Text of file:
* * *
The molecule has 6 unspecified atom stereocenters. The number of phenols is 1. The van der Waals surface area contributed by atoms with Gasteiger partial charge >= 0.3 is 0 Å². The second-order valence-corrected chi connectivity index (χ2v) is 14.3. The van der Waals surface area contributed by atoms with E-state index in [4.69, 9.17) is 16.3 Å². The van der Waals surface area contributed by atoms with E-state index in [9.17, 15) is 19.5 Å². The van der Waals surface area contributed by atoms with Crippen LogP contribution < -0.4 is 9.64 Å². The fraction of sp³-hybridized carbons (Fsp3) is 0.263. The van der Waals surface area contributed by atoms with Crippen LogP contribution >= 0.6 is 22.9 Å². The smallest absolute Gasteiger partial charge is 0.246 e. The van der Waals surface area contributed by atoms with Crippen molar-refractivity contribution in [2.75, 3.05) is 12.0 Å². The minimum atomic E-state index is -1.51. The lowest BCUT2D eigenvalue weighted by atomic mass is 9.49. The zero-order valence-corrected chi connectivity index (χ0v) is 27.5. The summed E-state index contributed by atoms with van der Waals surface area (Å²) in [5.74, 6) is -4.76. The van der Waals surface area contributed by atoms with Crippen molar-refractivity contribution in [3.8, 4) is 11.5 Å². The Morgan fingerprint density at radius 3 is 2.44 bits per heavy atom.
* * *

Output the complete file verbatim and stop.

The molecule has 6 unspecified atom stereocenters. The number of phenols is 1. The van der Waals surface area contributed by atoms with Gasteiger partial charge >= 0.3 is 0 Å². The second-order valence-corrected chi connectivity index (χ2v) is 14.3. The van der Waals surface area contributed by atoms with E-state index in [4.69, 9.17) is 16.3 Å². The van der Waals surface area contributed by atoms with E-state index in [9.17, 15) is 19.5 Å². The van der Waals surface area contributed by atoms with Crippen LogP contribution < -0.4 is 9.64 Å². The fraction of sp³-hybridized carbons (Fsp3) is 0.263. The van der Waals surface area contributed by atoms with Crippen LogP contribution >= 0.6 is 22.9 Å². The smallest absolute Gasteiger partial charge is 0.246 e. The van der Waals surface area contributed by atoms with Crippen molar-refractivity contribution in [2.75, 3.05) is 12.0 Å². The minimum atomic E-state index is -1.51. The lowest BCUT2D eigenvalue weighted by atomic mass is 9.49. The zero-order valence-corrected chi connectivity index (χ0v) is 27.5. The summed E-state index contributed by atoms with van der Waals surface area (Å²) in [5.74, 6) is -4.76. The van der Waals surface area contributed by atoms with Crippen molar-refractivity contribution in [3.8, 4) is 11.5 Å². The Morgan fingerprint density at radius 3 is 2.44 bits per heavy atom.